Searching over 5,500,000 cases.


searching
Buy This Entire Record For $7.95

Official citation and/or docket number and footnotes (if any) for this case available with purchase.

Learn more about what you receive with purchase of this case.

Muhammad v. United States Parole Commission

United States District Court, D. Maryland

August 22, 2014

CECIL L. MUHAMMAD Petitioner,
v.
UNITED STATES PAROLE COMMISSION PAUL HOWARD ISSAC FULWOOD ALFONSO ASHMEAD Respondents.

MEMORANDUM

JAMES K. BREDAR, District Judge.

Cecil L. Muhammad ("Muhammad") is being held at the Central Detention Facility (District of Columbia ("D.C.") Jail). On August 14, 2014, the court received for filing Muhammad's 28 U.S.C. § 2241 petition for habeas corpus relief. Affording this self-represented petition a generous construction pursuant to the dictates of Haines v. Kerner, 404 U.S. 519 (1972), the petition alleges that in November of 2009, United States Parole Commission Hearing Examiner Paul Howard (1) conducted a hearing without affording Muhammad the right to confront witnesses; (2) abused his discretion by going outside the guideline range when deciding the amount of time Muhammad should serve before his release; and (3) illegally utilized a falsified[1] incident report to "prosecute" Muhammad. ECF No. 1, pp. 1-2. Muhammad seeks release from confinement. Id., p. 2.

District courts are required to screen all civil cases brought by inmates. See McGore v. Wrigglesworth, 114 F.3d 601, 608 (6th Cir. 1997). In conducting this review, courts should examine venue and jurisdiction, identify any cognizable claims, and dismiss any claims that are frivolous, malicious, fail to state a claim upon which relief may be granted, or seek monetary relief from a defendant who is immune from such relief. The screening is necessary to determine whether defendants/respondents should be required to respond to the action.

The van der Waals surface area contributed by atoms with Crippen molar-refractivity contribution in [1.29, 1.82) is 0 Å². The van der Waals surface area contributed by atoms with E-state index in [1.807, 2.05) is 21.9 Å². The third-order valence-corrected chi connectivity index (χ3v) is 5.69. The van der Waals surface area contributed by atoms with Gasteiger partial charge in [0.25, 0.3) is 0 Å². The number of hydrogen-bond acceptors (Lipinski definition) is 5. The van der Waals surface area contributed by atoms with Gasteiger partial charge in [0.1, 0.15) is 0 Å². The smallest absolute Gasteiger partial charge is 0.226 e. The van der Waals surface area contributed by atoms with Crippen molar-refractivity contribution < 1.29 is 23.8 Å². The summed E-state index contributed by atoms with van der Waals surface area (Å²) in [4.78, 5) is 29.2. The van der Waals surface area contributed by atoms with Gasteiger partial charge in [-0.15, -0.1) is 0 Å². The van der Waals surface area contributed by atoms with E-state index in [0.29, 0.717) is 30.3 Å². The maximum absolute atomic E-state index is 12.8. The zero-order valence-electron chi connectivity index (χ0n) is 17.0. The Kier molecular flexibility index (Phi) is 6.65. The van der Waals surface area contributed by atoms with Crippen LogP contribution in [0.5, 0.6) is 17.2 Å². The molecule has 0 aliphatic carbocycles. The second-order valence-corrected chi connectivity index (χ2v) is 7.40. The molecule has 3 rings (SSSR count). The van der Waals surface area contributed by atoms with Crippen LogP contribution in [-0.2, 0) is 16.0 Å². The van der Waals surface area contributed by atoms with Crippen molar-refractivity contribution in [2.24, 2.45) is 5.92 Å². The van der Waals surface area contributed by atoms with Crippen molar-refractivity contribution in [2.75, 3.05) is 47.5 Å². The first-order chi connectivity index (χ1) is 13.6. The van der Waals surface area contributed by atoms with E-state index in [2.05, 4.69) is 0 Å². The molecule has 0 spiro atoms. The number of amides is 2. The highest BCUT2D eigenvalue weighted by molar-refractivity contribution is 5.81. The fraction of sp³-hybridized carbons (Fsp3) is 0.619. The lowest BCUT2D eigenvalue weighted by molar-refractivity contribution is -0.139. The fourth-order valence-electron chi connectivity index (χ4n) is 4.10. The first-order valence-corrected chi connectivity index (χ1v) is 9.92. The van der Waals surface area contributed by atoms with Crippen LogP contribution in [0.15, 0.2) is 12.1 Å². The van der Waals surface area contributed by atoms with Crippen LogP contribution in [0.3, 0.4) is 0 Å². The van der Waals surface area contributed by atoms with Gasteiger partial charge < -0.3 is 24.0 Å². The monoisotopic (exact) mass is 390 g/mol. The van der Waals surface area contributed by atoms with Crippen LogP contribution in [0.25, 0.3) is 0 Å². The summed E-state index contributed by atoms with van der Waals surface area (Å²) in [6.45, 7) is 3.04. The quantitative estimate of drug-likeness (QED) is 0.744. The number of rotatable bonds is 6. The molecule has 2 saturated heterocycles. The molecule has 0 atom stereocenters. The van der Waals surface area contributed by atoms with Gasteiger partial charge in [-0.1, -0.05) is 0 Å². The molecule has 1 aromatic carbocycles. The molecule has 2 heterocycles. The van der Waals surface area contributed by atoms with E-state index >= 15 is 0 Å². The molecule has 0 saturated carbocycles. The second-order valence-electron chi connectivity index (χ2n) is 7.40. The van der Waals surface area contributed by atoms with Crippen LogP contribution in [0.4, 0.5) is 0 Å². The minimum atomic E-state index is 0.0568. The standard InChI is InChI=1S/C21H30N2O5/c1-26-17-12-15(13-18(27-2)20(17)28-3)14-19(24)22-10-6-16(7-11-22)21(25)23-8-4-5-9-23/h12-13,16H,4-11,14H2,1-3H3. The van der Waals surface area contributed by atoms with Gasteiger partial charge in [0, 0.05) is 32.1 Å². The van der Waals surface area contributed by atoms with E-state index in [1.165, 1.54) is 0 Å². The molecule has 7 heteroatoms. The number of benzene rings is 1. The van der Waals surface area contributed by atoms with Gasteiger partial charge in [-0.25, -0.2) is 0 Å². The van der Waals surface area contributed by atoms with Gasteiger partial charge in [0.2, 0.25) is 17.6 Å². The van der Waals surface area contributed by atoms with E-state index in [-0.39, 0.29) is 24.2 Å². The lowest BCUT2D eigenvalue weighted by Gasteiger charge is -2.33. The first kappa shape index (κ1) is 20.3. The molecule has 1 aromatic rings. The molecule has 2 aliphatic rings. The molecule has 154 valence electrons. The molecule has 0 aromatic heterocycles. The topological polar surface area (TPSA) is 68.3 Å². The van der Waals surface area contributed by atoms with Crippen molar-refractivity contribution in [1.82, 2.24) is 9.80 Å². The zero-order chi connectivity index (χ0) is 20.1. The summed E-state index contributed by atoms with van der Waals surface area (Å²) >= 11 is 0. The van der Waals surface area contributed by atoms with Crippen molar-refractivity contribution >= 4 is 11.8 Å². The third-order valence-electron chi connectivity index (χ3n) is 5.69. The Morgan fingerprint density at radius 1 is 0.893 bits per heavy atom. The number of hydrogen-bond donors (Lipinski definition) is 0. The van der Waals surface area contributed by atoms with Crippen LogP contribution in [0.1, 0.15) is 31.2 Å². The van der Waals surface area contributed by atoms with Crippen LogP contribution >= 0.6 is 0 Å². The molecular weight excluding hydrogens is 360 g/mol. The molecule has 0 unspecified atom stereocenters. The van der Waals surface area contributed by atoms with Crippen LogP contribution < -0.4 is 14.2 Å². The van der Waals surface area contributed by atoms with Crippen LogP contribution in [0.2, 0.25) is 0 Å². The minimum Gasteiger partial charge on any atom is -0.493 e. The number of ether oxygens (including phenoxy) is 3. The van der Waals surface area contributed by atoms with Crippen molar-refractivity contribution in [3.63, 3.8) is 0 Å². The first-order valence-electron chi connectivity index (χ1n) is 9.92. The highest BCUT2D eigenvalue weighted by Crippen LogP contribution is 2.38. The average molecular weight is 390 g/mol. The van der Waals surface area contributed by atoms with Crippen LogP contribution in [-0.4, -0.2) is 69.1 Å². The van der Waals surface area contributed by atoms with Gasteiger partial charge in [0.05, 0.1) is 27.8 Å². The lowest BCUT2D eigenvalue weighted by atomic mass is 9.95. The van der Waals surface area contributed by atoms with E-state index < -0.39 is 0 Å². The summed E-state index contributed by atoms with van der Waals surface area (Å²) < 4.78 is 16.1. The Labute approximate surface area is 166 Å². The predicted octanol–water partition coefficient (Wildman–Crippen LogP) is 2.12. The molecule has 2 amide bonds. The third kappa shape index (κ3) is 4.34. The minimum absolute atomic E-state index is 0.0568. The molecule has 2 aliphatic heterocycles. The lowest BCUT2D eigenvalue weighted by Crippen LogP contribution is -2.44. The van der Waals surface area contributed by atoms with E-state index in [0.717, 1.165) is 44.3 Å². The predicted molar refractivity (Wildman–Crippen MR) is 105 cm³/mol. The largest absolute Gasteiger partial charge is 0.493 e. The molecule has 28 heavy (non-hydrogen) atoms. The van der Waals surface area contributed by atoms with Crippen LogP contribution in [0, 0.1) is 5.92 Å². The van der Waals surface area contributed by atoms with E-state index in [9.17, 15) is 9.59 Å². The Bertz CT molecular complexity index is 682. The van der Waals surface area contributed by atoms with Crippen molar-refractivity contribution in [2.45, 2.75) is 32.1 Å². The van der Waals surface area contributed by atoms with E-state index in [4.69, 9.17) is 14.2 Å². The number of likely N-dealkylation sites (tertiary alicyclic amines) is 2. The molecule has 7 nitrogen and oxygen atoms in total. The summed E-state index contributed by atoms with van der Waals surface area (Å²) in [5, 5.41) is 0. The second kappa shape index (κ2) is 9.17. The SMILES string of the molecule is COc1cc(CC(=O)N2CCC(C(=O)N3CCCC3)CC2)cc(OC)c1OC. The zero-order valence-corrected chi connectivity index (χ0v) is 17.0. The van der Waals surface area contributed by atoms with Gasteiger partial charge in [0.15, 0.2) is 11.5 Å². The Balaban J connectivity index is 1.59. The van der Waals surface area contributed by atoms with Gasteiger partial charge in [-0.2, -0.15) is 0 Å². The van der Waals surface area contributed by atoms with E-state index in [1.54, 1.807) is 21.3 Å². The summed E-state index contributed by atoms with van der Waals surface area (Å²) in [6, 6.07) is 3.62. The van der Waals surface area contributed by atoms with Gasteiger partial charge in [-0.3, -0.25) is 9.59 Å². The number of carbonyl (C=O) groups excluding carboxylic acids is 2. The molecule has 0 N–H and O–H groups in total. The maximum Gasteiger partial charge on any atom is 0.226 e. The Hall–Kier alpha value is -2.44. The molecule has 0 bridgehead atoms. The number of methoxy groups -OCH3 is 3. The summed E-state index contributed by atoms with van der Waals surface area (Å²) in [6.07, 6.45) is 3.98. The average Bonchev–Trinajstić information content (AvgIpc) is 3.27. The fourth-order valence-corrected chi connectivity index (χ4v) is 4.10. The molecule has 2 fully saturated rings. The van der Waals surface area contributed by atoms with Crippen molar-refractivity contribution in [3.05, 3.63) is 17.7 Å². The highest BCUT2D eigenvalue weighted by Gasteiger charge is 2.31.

The undersigned observes that jurisdiction over this habeas corpus petition lies in the federal district court where Muhammad's custodian is located. See Rumsfeld v. Padilla, 542 U.S. 426, 434-35 (2004) (confirming that proper respondent in habeas action is a petitioner's warden); Stokes v. United States Parole Comm'n, 374 F.3d 1235, 1239 (D.C. Cir. 2004) (district court "may not entertain a habeas petition involving present physical custody unless respondent custodian is within its territorial jurisdiction"). After Padilla, a court may only entertain a habeas petition involving current physical custody if the immediate custodian is within that court's jurisdiction. Muhammad filed this action while confined at the Central Detention Facility (D.C. Jail). He is not confined in Maryland. Given these circumstances, this court has no personal jurisdiction to adjudicate his 28 U.S.C. § 2241 petition. The court will dismiss the petition without prejudice by separate Order. Assuming he has set out viable grounds under § 2241, Muhammad may refile his petition, along with the $5.00 filing fee or indigency motion, in the United States District Court for the District of Columbia, E. Barrett Prettyman United States Courthouse, 333 Constitution Avenue, N.W., Washington, D.C. 20001.[2]


Buy This Entire Record For $7.95

Official citation and/or docket number and footnotes (if any) for this case available with purchase.

Learn more about what you receive with purchase of this case.